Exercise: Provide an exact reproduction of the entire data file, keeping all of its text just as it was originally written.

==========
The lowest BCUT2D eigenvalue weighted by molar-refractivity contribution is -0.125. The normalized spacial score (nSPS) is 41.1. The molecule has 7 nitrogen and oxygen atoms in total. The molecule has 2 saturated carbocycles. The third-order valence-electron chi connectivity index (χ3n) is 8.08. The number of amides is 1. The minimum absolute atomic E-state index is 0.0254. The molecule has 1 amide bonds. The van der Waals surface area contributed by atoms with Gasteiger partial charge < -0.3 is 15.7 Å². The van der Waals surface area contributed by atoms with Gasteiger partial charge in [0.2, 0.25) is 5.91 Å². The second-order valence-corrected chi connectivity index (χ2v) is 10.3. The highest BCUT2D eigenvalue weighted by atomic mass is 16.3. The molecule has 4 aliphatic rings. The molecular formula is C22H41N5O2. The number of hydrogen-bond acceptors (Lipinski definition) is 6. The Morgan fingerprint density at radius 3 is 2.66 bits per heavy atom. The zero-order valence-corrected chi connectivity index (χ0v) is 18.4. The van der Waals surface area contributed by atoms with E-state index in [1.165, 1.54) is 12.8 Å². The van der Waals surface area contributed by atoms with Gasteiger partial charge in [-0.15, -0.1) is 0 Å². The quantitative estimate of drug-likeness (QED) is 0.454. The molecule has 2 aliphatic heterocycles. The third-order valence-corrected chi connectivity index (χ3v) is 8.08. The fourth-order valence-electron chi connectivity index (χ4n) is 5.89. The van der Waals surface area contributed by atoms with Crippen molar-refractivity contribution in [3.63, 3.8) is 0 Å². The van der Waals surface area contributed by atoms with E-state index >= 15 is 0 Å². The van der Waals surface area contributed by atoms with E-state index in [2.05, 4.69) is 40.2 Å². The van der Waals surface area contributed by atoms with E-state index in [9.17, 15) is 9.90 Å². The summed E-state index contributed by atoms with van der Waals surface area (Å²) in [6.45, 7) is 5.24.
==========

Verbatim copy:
The lowest BCUT2D eigenvalue weighted by molar-refractivity contribution is -0.125. The normalized spacial score (nSPS) is 41.1. The molecule has 7 nitrogen and oxygen atoms in total. The molecule has 2 saturated carbocycles. The third-order valence-electron chi connectivity index (χ3n) is 8.08. The number of amides is 1. The minimum absolute atomic E-state index is 0.0254. The molecule has 1 amide bonds. The van der Waals surface area contributed by atoms with Gasteiger partial charge < -0.3 is 15.7 Å². The van der Waals surface area contributed by atoms with Gasteiger partial charge in [0.2, 0.25) is 5.91 Å². The second-order valence-corrected chi connectivity index (χ2v) is 10.3. The highest BCUT2D eigenvalue weighted by atomic mass is 16.3. The molecule has 4 aliphatic rings. The molecular formula is C22H41N5O2. The number of hydrogen-bond acceptors (Lipinski definition) is 6. The Morgan fingerprint density at radius 3 is 2.66 bits per heavy atom. The zero-order valence-corrected chi connectivity index (χ0v) is 18.4. The van der Waals surface area contributed by atoms with E-state index in [1.165, 1.54) is 12.8 Å². The van der Waals surface area contributed by atoms with Gasteiger partial charge in [-0.15, -0.1) is 0 Å². The quantitative estimate of drug-likeness (QED) is 0.454. The molecule has 2 aliphatic heterocycles. The third-order valence-corrected chi connectivity index (χ3v) is 8.08. The fourth-order valence-electron chi connectivity index (χ4n) is 5.89. The van der Waals surface area contributed by atoms with Crippen molar-refractivity contribution in [3.63, 3.8) is 0 Å². The van der Waals surface area contributed by atoms with E-state index >= 15 is 0 Å². The van der Waals surface area contributed by atoms with E-state index in [2.05, 4.69) is 40.2 Å². The van der Waals surface area contributed by atoms with E-state index in [9.17, 15) is 9.90 Å². The summed E-state index contributed by atoms with van der Waals surface area (Å²) in [6.45, 7) is 5.24.